These days with social media, the internet, and the sheer number of shows and movies available for streaming, reading as a hobby has been put on the back burner for a large number of people–if it’s even on their stove at all. Many people say they stopped reading books after middle or high school. Unfortunately, these school years typically aren’t known for sparking a passion for literature. While they do teach the literary canon classics, those books are often not the ones that interest young students. Reading can be a much more enjoyable activity when it’s not forced or when it’s exciting content. Nevertheless, there are several mental benefits to reading books regularly.

You’ll learn more

Reading expands your vocabulary. Simply put, the more words you are exposed to, the bigger a vocabulary you’ll develop. Knowing and using more uncommon words in your life is an easy way to intellectually distinguish yourself from the rest of the population. You’ll stand out on applications or in interviews as someone who has a higher education, even if you don’t. It’s also handy if you decide to be a writer–you’ll have a variety of words to choose from to avoid sounding repetitive.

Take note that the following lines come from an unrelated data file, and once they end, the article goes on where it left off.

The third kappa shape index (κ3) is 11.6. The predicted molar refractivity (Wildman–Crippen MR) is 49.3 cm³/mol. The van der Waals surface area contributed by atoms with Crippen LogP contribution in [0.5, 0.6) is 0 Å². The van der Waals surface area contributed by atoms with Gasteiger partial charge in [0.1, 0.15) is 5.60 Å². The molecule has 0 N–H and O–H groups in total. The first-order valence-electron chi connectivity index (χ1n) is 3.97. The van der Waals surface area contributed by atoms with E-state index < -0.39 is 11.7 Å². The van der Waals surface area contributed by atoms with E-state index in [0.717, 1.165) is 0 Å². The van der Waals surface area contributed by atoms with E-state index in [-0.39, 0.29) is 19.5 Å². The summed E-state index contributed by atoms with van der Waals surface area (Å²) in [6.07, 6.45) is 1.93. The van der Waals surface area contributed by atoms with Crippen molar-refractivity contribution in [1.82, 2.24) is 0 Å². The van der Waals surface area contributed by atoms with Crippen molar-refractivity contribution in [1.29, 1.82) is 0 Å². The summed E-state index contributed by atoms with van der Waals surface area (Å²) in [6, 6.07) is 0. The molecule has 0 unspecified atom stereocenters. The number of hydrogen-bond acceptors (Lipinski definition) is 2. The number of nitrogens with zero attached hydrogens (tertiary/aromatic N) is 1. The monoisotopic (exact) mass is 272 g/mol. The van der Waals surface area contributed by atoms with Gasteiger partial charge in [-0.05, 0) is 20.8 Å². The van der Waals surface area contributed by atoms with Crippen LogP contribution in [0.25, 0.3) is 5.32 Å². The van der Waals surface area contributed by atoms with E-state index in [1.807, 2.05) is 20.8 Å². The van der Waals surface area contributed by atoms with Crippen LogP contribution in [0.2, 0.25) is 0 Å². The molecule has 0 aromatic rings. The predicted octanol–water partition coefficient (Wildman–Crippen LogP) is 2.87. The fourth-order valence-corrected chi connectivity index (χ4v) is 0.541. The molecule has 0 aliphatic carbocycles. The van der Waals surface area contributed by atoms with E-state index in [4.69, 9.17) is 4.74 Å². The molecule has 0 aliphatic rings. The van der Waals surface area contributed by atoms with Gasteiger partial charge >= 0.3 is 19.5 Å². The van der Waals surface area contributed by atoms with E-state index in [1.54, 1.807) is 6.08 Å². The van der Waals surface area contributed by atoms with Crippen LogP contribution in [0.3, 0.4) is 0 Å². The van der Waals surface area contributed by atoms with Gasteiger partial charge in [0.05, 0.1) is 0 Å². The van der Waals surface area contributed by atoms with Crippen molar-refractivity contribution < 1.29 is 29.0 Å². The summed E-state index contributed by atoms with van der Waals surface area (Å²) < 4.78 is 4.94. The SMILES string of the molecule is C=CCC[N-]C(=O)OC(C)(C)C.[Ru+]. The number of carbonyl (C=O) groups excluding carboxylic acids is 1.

Your brain stays active

When you read, you’re engaging your mind by processing the written words and following the plot of the story. The consistent intellectual stimulation that comes from regular reading prevents cognitive decline in older minds. A study from the online journal, published in 2013, followed 294 elders until death, upon which they were examined by neuropathologists. By identifying and measuring various things in the brain such as tangle density and neocortical Lewy bodies, it was found that those who had most frequently engaged in cognitive exercises like reading experienced mental decline at a 32% lower rate than others of the same age who had average or below average mental activity levels. This could be a possible link to reducing the risk of Alzheimer’s or dementia. Consistent reading still positively affects brain ability even for younger people. Starting to read at a young age and continuing throughout your lifetime may contribute to an even lesser chance of mental decline in old age.

You’ll be less stressed

You’ve probably gotten lost in at least one good book in your life. Was it hard to tear yourself away from the page? Did you find yourself surprised at the time when you stopped? A good book can captivate you for hours, making it a great way to pass the time, especially when you’re in need of an escape from reality. This makes it a great way to relax. Reading a book is the healthiest way to forget about your troubles. When you put the book down, you’ll be distracted by your eagerness to read what’s next.

Reading is an incredibly easy and fun way to improve your brain power. Regular reading habits will keep your mind sharp, even throughout old age. Pick up a book and become smarter today.